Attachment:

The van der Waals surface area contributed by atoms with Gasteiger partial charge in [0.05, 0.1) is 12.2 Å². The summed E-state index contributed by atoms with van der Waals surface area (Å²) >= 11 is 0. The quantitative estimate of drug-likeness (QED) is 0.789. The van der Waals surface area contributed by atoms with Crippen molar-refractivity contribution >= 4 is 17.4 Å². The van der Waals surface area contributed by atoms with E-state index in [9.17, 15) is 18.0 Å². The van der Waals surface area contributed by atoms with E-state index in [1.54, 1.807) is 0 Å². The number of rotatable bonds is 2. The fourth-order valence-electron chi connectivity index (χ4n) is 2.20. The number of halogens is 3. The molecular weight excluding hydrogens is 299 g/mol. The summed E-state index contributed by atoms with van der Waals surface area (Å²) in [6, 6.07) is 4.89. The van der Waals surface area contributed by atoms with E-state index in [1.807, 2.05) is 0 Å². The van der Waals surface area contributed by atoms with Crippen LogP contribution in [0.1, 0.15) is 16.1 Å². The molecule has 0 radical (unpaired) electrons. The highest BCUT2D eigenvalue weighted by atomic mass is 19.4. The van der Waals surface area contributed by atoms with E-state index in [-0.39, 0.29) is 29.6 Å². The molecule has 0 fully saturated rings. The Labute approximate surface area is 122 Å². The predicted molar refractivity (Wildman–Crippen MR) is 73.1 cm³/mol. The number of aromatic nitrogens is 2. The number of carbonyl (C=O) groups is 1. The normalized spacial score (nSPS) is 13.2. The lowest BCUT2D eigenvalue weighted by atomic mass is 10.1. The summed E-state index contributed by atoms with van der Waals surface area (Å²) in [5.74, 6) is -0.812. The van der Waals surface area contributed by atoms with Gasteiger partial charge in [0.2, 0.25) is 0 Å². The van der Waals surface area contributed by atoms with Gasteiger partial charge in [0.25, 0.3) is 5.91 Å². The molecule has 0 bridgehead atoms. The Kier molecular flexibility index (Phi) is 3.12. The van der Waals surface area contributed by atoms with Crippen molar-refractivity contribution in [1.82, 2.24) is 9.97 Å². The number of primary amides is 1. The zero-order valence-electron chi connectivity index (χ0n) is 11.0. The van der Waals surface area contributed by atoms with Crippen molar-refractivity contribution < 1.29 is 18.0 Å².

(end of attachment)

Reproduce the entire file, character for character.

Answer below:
The van der Waals surface area contributed by atoms with Gasteiger partial charge in [0.05, 0.1) is 12.2 Å². The summed E-state index contributed by atoms with van der Waals surface area (Å²) >= 11 is 0. The quantitative estimate of drug-likeness (QED) is 0.789. The van der Waals surface area contributed by atoms with Crippen molar-refractivity contribution >= 4 is 17.4 Å². The van der Waals surface area contributed by atoms with E-state index in [9.17, 15) is 18.0 Å². The van der Waals surface area contributed by atoms with E-state index in [1.54, 1.807) is 0 Å². The number of rotatable bonds is 2. The fourth-order valence-electron chi connectivity index (χ4n) is 2.20. The number of halogens is 3. The molecular weight excluding hydrogens is 299 g/mol. The summed E-state index contributed by atoms with van der Waals surface area (Å²) in [6, 6.07) is 4.89. The van der Waals surface area contributed by atoms with E-state index in [1.807, 2.05) is 0 Å². The van der Waals surface area contributed by atoms with Crippen LogP contribution in [0.1, 0.15) is 16.1 Å². The molecule has 0 radical (unpaired) electrons. The highest BCUT2D eigenvalue weighted by atomic mass is 19.4. The van der Waals surface area contributed by atoms with E-state index in [-0.39, 0.29) is 29.6 Å². The molecule has 0 fully saturated rings. The Labute approximate surface area is 122 Å². The predicted molar refractivity (Wildman–Crippen MR) is 73.1 cm³/mol. The number of aromatic nitrogens is 2. The number of carbonyl (C=O) groups is 1. The normalized spacial score (nSPS) is 13.2. The lowest BCUT2D eigenvalue weighted by atomic mass is 10.1. The summed E-state index contributed by atoms with van der Waals surface area (Å²) in [5.74, 6) is -0.812. The van der Waals surface area contributed by atoms with Gasteiger partial charge in [0.2, 0.25) is 0 Å². The van der Waals surface area contributed by atoms with Gasteiger partial charge in [0.25, 0.3) is 5.91 Å². The molecule has 0 bridgehead atoms. The Kier molecular flexibility index (Phi) is 3.12. The van der Waals surface area contributed by atoms with Crippen molar-refractivity contribution in [1.82, 2.24) is 9.97 Å². The number of primary amides is 1. The zero-order valence-electron chi connectivity index (χ0n) is 11.0. The van der Waals surface area contributed by atoms with Crippen molar-refractivity contribution < 1.29 is 18.0 Å².